[1] Virginia Chamlee, “Paris Hilton Heads to D.C. to Continue Advocacy Work for Child Abuse: ‘Such an Inspiring Time’” People, 11 May 2022,; Jessica Miller, “Paris Hilton urges federal oversight after revealing she was sexually abused at a Utah teen treatment center,” The Salt Lake Tribune, 11 May 2022,

[2] Tyler Kingkade, Kate Snow and Erin Einhorn, “Paris Hilton pushes for bill to crack down on abusive youth facilities,” NBC News, 20 Oct. 2021,

[3] Eric Weiss, Dave Altimari, Dwight F. Blint and Kathleen Megan, “Deadly Restraint,” Hartford Courant, 11 Oct. 1998,

[4] Wanda K Mohr, PhD, RN, FAAN, “Adverse Effects Associated With Physical Restraint,” Crisis Prevention Institute, 27 Oct. 2010,

[5] Ibid.

[6]; “Lawsuit filed against company that owned Lakeside Academy,”, 7 Oct. 2021,; Tyler Kincade, “Video shows fatal restraint of Cornelius Frederick, 16, in Michigan foster facility,” NBC News, 7 July 2020,

[7], citing: Maia Szalavitz, “Under the Radar: The Child Abuse Bill Swap,” Mother Jones, 19 June 2008,


[9] Aili Nahas, “Paris Hilton Opens Up About the Secret Terrifying Abuse She Suffered as a Teen,” People, 22 Aug. 2020,

[10] Jessica Miller, “Provo Canyon School’s history of abuse accusations spans decades, far beyond Paris Hilton,” The Star Tribune, 20 Sept. 2020, updated 1 Sept. 2021,

[11], citing: Jessica Miller, “Utah ‘troubled-teen’ centers have used ‘booty juice’ to sedate kids, a practice outlawed in other states.” The Salt Lake Tribune, 4 Feb. 2021,

[12], citing: Jessica Miller, “Staffer at Utah youth hospital accused of forcing sex on 12-year-old former patient,” The Salt Lake Tribune, 7 Feb 2020,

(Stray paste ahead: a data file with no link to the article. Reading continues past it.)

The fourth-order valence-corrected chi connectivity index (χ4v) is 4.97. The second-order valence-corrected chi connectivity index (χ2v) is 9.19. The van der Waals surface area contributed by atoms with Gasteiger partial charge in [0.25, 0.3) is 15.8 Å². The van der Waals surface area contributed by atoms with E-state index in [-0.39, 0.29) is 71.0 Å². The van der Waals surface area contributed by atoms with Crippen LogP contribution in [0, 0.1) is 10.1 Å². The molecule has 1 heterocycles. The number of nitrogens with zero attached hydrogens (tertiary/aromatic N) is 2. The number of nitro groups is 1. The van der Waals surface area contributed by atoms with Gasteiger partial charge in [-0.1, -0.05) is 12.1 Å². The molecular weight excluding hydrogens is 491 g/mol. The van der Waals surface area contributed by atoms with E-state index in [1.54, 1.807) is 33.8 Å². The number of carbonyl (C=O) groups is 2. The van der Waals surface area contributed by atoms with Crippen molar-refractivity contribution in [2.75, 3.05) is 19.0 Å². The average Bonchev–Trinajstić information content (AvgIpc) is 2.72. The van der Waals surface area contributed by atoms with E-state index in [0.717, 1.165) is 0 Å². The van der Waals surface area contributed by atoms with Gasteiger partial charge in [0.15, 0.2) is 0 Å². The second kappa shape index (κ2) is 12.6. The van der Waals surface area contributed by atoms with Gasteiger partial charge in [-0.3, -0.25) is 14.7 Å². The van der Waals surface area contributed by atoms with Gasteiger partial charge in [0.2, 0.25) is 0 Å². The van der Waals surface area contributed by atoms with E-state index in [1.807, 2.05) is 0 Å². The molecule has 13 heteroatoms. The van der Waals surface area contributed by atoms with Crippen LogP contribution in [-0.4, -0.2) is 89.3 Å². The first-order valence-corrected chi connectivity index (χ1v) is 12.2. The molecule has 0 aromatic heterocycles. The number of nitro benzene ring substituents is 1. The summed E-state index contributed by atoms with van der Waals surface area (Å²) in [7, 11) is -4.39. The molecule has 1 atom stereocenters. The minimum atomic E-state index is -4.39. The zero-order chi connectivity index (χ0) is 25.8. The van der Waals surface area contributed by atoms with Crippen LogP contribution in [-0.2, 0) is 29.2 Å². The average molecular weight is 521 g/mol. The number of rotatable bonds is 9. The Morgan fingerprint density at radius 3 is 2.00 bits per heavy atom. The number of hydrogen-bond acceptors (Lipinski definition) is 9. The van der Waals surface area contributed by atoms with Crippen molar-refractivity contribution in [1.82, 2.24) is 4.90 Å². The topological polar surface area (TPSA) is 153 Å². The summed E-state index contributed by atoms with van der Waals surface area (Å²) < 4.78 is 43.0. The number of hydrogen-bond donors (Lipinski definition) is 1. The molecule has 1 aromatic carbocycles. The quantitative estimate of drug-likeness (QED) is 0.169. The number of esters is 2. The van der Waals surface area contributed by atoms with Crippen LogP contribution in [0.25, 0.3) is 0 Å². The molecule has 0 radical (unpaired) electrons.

[13], citing: Dana Kennedy, “Inside the ‘abusive’ troubled-teen industry that Paris Hilton exposed,” The New York Post, 30 Sept. 2020,

[14] Cameron Evans, “State laws aim to regulate ‘troubled teen industry,’ but loopholes remain,” Kaiser Health News, The Western News, 1 Feb. 2022,

[15] Sharon Ko, “Family of teen victim files $1.5 million lawsuit against Laurel Ridge,” KENS 5 News, 28 Jan. 2016,

[16] Jessica Miller, “Utah treatment center sued after boys engaged in sex acts in a seclusion room,” Salt Lake Tribune, 27 Aug. 2019,

[17] Katie McKeller, “Paris Hilton returns to Utah for ceremonial bill signing to regulate troubled-teen centers,” Deseret News, 6 Apr. 2021,

[18] “Increasing Access to Behavioral Health Care Advances Value for Patients, Providers and Communities,” Trendwatch, American Hospitals Association, May 2019, p. 4

[19] “Five Facts About the Troubled Teen Industry,” American Bar Association, 22 Oct. 2021,

[20] citing: Hannah Rappleye, Tyler Kingkade and Kate Snow, “A profitable ‘death trap’: Sequel youth facilities raked in millions while accused of abusing children: Sequel Youth & Family Services collected hundreds of millions in tax dollars to care for vulnerable children, despite abuse and negligence allegations,” NBC News, 16 Dec. 2020,